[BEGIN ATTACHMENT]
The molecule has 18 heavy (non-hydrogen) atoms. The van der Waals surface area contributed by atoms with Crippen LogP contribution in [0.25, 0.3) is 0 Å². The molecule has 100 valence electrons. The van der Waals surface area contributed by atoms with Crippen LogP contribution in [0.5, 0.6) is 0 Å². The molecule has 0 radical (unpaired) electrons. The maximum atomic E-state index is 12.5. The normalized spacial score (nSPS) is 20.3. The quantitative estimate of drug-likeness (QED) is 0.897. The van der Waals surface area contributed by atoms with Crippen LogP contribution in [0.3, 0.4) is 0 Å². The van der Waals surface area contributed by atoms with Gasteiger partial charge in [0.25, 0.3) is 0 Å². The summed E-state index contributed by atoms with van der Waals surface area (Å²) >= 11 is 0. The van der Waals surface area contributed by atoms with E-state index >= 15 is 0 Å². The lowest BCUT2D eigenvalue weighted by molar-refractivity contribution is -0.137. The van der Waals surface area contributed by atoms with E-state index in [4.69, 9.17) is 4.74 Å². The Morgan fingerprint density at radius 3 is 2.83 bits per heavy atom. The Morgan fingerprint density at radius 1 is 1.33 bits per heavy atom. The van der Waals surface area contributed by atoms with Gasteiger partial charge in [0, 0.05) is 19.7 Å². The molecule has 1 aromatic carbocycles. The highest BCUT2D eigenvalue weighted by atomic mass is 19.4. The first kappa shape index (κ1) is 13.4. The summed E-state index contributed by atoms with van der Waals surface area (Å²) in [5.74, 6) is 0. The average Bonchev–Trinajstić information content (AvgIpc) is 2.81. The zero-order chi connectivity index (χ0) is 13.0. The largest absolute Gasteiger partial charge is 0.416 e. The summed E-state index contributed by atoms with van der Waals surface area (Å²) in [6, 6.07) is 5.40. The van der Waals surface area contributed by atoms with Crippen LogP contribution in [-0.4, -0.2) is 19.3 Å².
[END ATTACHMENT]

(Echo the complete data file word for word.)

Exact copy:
The molecule has 18 heavy (non-hydrogen) atoms. The van der Waals surface area contributed by atoms with Crippen LogP contribution in [0.25, 0.3) is 0 Å². The molecule has 100 valence electrons. The van der Waals surface area contributed by atoms with Crippen LogP contribution in [0.5, 0.6) is 0 Å². The molecule has 0 radical (unpaired) electrons. The maximum atomic E-state index is 12.5. The normalized spacial score (nSPS) is 20.3. The quantitative estimate of drug-likeness (QED) is 0.897. The van der Waals surface area contributed by atoms with Crippen LogP contribution in [0.3, 0.4) is 0 Å². The van der Waals surface area contributed by atoms with Gasteiger partial charge in [0.25, 0.3) is 0 Å². The summed E-state index contributed by atoms with van der Waals surface area (Å²) >= 11 is 0. The van der Waals surface area contributed by atoms with E-state index >= 15 is 0 Å². The lowest BCUT2D eigenvalue weighted by molar-refractivity contribution is -0.137. The van der Waals surface area contributed by atoms with E-state index in [4.69, 9.17) is 4.74 Å². The Morgan fingerprint density at radius 3 is 2.83 bits per heavy atom. The Morgan fingerprint density at radius 1 is 1.33 bits per heavy atom. The van der Waals surface area contributed by atoms with Gasteiger partial charge in [0, 0.05) is 19.7 Å². The molecule has 1 aromatic carbocycles. The highest BCUT2D eigenvalue weighted by atomic mass is 19.4. The first kappa shape index (κ1) is 13.4. The summed E-state index contributed by atoms with van der Waals surface area (Å²) in [5.74, 6) is 0. The average Bonchev–Trinajstić information content (AvgIpc) is 2.81. The zero-order chi connectivity index (χ0) is 13.0. The largest absolute Gasteiger partial charge is 0.416 e. The summed E-state index contributed by atoms with van der Waals surface area (Å²) in [6, 6.07) is 5.40. The van der Waals surface area contributed by atoms with Crippen LogP contribution in [-0.4, -0.2) is 19.3 Å².